The ranchers may be worrying for nothing, though. Unlike other unwanted species on this list, even if wild horses are invasive, their numbers are dwindling. Biologists are worried about the future of these maned marvels. The hope is that they have enough cultural capital among Americans’ imaginations to inspire conservation. As the country continues to develop, wild horses remain a romantic vestige of the old American West.[9]

1 Tiger (Nationwide)

We got your attention with this one, didn’t we? Don’t worry! Vicious tigers aren’t roaming the streets of America as an invasive species on the loose! (Uh, we hope?) Instead, this phenomenon has to do with the number of wild tigers living as exotic pets in the U.S. Perhaps Americans can blame Netflix’s hit series Tiger King for this one.

When the show first aired in March 2020, it became the most-watched program ever produced by the streaming giant. Millions of people spent millions of hours watching the story of amateur tiger wrangler Joe Exotic. Apparently, many viewers really related to Joe’s big cat dreams. Tiger King came out at a time when captive tiger populations were swelling across the United States.

The World Wildlife Federation has been sounding the alarm on pet tigers in America for years. Unfortunately, many municipalities haven’t been listening. Today, about 5,000 captive tigers are living in the United States. When one considers that there are only about 4,000 remaining wild tigers worldwide, that number becomes shocking. Even more surprisingly, only 6% of captive tigers live in zoos that are staffed by professional veterinarians and keepers.

Thus, roughly 4,500 wild tigers live in poorly-suited backyards and homemade shelters across the country. Some states outlaw exotic pets altogether. But other states have limited restrictions, and owners take advantage. Today, tigers live in private breeding facilities and cheap roadside attractions. Environmentalists worry about the danger they present to caregivers, as well as worst-case scenarios for neighbors should they escape.[10]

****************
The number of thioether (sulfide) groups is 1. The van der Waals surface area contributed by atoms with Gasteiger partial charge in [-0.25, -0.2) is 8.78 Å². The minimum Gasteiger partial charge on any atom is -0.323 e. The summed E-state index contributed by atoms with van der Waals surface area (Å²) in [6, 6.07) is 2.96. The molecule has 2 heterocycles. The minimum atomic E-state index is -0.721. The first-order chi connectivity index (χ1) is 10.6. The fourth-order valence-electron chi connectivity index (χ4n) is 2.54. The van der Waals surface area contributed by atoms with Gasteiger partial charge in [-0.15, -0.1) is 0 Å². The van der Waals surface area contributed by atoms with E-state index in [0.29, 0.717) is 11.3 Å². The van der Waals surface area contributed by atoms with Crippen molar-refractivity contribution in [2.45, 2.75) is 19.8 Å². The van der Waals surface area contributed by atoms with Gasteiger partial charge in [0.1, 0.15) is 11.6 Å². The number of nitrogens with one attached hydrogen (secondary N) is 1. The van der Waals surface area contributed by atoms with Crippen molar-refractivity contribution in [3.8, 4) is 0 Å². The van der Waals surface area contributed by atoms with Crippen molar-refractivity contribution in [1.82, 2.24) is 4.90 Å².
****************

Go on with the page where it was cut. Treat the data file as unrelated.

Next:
+ BONUS: Asian Citrus Psyllid (Sun Belt)

The Asian citrus psyllid may be a remarkably small bug, but it is incredibly damaging to large-scale farms. The insect carries a bacteria that causes Huanglongbing disease. More commonly called yellow dragon disease, it is a bacteria that kills citrus plants. Their carriers are very tiny and thus tough to find. The origins of this troublesome pest are in southeast Asia and India.

Scientists aren’t exactly sure how they reached the United States. However, it’s most likely they were imported among illegal agricultural shipments. Once here, the bug spread, and its carrier bacteria has caused mayhem.

There is no known cure for yellow dragon disease. Infected trees must immediately be removed from groves. If not, the entire grove risks falling prey to the relentless and deadly bacteria. Grapefruits, oranges, mandarins, lemons, and other citrus plants are constantly under threat. So farmers across Florida, the deep South, and even southern California are forever on guard against the Asian citrus psyllid.

Not wanting to lose entire sections of valuable cash crops, the USDA and others routinely enact quarantines to protect trees. The state of California also has its own procedures to try to keep Huanglongbing at bay. Even so, growers from the Golden State to Louisiana to the Sunshine State report losses every year. Until a cure can be found, farmers must fight in vain against this nearly-unseen invasive pest.[11]